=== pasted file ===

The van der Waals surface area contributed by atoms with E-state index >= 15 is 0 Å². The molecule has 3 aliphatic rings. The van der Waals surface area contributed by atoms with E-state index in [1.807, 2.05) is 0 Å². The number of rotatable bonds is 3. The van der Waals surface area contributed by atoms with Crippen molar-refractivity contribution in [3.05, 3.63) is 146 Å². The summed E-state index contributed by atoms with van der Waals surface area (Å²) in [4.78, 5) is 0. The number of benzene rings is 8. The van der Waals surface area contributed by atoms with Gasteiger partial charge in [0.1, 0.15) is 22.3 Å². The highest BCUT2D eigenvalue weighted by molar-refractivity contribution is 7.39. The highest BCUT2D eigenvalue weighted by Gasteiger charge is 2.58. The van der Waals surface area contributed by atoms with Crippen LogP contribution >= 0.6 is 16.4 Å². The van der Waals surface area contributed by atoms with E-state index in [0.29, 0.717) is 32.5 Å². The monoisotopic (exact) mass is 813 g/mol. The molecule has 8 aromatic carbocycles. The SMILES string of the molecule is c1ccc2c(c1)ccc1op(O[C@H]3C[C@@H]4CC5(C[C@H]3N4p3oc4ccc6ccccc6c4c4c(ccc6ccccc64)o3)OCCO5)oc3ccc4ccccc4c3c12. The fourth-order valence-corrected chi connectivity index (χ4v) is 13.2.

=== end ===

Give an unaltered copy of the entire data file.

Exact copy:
The van der Waals surface area contributed by atoms with E-state index >= 15 is 0 Å². The molecule has 3 aliphatic rings. The van der Waals surface area contributed by atoms with E-state index in [1.807, 2.05) is 0 Å². The number of rotatable bonds is 3. The van der Waals surface area contributed by atoms with Crippen molar-refractivity contribution in [3.05, 3.63) is 146 Å². The summed E-state index contributed by atoms with van der Waals surface area (Å²) in [4.78, 5) is 0. The number of benzene rings is 8. The van der Waals surface area contributed by atoms with Gasteiger partial charge in [0.1, 0.15) is 22.3 Å². The highest BCUT2D eigenvalue weighted by molar-refractivity contribution is 7.39. The highest BCUT2D eigenvalue weighted by Gasteiger charge is 2.58. The van der Waals surface area contributed by atoms with Crippen LogP contribution >= 0.6 is 16.4 Å². The van der Waals surface area contributed by atoms with E-state index in [0.29, 0.717) is 32.5 Å². The monoisotopic (exact) mass is 813 g/mol. The molecule has 8 aromatic carbocycles. The SMILES string of the molecule is c1ccc2c(c1)ccc1op(O[C@H]3C[C@@H]4CC5(C[C@H]3N4p3oc4ccc6ccccc6c4c4c(ccc6ccccc64)o3)OCCO5)oc3ccc4ccccc4c3c12. The fourth-order valence-corrected chi connectivity index (χ4v) is 13.2.